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Recently I read some articles about BITCOIN protocol and it's transaction. I understand(maybe it is incorrect) these rules:

  • An input is what we call an output when you're spending it in a transaction.
  • A public key is the early form of an address.
  • It seem's that an "input" has two jobs: Select an Output and Unlock it.
  • Every transaction has a unique TXID, so by using that with a specific output number(VOUT), we can refer to any output in the blockchain.
  • Each output is set with a locking script. So if we want to spend one, we need to supply an unlocking script(ScriptSig).
  • ScriptSig in an input is a script that unlocks the input and ScriptPubKey is a A script that locks the output.

if all rules that I wrote is correct, why we can generate an address which is obtained from public key in ScriptPubKey but we can't generate previous output address from the public key inside the ScriptSig?

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we can't generate previous output address from the public key inside the ScriptSig?

AFAIK you can. For example see How to Generate a Bitcoin Address — Step by Step by Jordan Baczuk

However, being able to generate an address from a public key is of no benefit unless you know the private-key which allows you to spend the BTC associated with that address.

Furthermore, if I understand correctly, with an HD wallet, a third party cannot predict the addresses that will be generated because they cannot predict the public keys that will be generated. Since HD wallets usually do not reuse addresses, knowledge of a single public key does not allow you to do anything useful or discover anything interesting.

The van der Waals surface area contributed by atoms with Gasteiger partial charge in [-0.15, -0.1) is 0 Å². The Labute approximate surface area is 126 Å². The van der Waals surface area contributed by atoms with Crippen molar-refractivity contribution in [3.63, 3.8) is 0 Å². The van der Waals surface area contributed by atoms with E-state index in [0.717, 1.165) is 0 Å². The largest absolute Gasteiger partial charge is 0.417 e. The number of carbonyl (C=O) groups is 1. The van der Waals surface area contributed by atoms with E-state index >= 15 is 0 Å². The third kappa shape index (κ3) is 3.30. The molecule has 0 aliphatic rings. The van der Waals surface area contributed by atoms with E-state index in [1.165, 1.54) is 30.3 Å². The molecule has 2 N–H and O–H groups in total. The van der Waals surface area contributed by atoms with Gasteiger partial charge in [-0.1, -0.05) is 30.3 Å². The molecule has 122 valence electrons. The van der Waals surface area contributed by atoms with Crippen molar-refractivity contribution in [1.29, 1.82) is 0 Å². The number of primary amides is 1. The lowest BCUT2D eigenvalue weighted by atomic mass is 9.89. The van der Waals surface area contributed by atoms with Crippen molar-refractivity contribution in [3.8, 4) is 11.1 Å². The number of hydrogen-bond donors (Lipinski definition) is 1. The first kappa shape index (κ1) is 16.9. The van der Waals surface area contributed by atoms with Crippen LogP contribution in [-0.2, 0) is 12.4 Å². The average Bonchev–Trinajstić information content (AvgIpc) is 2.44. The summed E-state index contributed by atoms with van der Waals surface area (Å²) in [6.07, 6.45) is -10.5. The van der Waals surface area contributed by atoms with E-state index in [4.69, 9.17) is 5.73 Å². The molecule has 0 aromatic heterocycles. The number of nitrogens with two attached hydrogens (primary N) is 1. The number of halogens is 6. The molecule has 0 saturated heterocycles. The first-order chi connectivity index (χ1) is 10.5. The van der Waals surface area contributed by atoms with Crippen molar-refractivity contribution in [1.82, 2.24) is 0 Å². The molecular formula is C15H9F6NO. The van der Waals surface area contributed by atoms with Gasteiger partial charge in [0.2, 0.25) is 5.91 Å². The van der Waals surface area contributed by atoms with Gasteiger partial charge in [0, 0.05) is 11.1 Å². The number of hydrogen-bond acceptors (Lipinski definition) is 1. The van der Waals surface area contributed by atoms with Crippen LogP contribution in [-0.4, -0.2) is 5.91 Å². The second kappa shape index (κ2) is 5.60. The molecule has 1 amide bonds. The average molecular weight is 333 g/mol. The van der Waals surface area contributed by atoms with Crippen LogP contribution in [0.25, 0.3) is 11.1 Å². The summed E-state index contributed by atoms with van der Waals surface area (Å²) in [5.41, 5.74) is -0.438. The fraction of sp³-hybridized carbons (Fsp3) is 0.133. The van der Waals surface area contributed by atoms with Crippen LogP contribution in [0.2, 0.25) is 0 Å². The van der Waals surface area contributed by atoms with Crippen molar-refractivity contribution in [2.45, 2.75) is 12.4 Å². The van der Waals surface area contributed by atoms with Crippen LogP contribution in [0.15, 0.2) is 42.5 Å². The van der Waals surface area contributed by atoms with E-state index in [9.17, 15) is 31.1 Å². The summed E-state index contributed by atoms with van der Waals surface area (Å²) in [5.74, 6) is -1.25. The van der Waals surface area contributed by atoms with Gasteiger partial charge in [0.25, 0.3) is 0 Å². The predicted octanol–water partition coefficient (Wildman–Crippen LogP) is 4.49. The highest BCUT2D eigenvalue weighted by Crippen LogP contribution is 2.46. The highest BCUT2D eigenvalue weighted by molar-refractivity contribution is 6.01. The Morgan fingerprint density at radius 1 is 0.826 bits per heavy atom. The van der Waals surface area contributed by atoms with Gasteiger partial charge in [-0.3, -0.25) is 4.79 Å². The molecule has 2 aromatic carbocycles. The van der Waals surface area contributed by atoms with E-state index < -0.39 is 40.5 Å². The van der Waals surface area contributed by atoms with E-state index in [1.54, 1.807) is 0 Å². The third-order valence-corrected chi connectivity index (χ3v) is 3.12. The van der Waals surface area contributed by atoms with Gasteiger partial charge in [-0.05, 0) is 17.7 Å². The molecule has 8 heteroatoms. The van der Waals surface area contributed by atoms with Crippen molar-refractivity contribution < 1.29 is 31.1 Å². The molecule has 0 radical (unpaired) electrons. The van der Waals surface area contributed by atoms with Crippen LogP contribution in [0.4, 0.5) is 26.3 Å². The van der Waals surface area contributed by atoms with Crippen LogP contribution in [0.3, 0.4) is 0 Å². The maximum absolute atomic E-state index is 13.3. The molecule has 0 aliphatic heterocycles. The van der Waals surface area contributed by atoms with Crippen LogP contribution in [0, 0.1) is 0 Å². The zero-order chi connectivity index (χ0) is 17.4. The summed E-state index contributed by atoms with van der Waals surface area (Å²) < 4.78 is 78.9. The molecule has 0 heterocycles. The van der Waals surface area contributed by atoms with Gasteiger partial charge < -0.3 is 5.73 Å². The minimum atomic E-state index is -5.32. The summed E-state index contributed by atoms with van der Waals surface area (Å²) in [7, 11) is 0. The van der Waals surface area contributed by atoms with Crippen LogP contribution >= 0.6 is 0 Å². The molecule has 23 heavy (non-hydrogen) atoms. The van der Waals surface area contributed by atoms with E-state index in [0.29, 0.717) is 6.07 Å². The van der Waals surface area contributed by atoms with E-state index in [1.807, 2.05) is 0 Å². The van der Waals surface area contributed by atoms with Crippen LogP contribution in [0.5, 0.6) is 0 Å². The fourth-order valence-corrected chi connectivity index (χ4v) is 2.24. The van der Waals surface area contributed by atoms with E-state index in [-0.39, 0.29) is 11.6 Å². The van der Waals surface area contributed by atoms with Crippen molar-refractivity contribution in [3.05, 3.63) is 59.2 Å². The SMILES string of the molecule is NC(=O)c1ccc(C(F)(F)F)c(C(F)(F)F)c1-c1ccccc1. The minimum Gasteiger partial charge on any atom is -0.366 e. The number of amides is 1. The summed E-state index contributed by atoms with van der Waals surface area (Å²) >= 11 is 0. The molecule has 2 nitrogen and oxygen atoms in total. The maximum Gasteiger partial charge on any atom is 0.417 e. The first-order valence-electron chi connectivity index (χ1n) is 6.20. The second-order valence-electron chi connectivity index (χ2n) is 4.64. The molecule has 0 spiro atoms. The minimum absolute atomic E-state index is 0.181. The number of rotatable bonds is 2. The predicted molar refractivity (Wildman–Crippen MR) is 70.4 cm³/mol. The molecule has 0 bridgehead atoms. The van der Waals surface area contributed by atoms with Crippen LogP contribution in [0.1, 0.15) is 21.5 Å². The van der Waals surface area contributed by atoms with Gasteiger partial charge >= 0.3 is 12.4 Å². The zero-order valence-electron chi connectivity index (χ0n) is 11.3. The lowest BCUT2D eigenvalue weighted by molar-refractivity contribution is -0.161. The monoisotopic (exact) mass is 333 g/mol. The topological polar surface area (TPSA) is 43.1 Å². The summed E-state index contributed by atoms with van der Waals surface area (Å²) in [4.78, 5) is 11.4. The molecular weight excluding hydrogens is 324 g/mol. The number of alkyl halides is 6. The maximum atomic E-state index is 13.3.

• thank you. I want to generate previous output address just to save a transaction history and no more. and the link you sent it, just explain how to generate destination address which is obtain from ScriptPubKey and not ScriptSig. I want previous address not next destination address. – Saeed Jun 17 at 13:51
  • As I've commented before, what you're trying to do, accounting via packet captures, is utterly idiotic. Do not build systems like this if you want to retain control of your money. – Anonymous Jun 17 at 14:00
  • @Anonymous I don't have any bitcoin and also i don't want to extract address from packet capture. if you read my question correctly, I just want to find an algorithm to extract previous address from ScriptSig in input, like the algorithm which is used to extract destination address from ScriptPubKey in ouput. if you don't understand my question or don't know my answer you are not compelled to answer me. thank you. – Saeed Jun 17 at 14:12
  • You literally asked how to do that in the previous question. – Anonymous Jun 18 at 11:09
  • It’s rather funny that you don’t think people would make the connection between the two questions, or are you claiming that it’s a total coincidence? – Anonymous Jun 18 at 11:11
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You can't find the address from the scriptSig or input in general, because you don't know what the output was. Your question makes the assumption that every output contains a (common, but not only) P2PKH script.

If you would know the output being spent was a pay-to-pubkey-hash scriptPubKey, which is spent by revealing the full public key and a signature with it, you can indeed compute the address as the P2PKH address of that public key. But you don't know that without access to the output.

If you would know the output being spent was a P2SH scriptPubKey, which is spent by revealing the full script and its inputs, you can compute the address as the P2SH address of that script. But you don't know that without access to the output.

If you would know the output being spent was a segwit P2WPKH or P2WSH scriptPubKey, which are spent with an input that contains the public key resp. script as the last witness stack element, you can compute the address as the Bech32 address corresponding to that key or script. But you don't know that without access to the output.

If the scriptPubKey of the output being spent is not one of these specific templates (P2PKH, P2SH, segwit), the answer is simply that no address for that output exists. Addresses are a convenient human-readable form for specific types of transaction outputs that are common im payments. But they are by no means the only things supported by the Bitcoin protocol.

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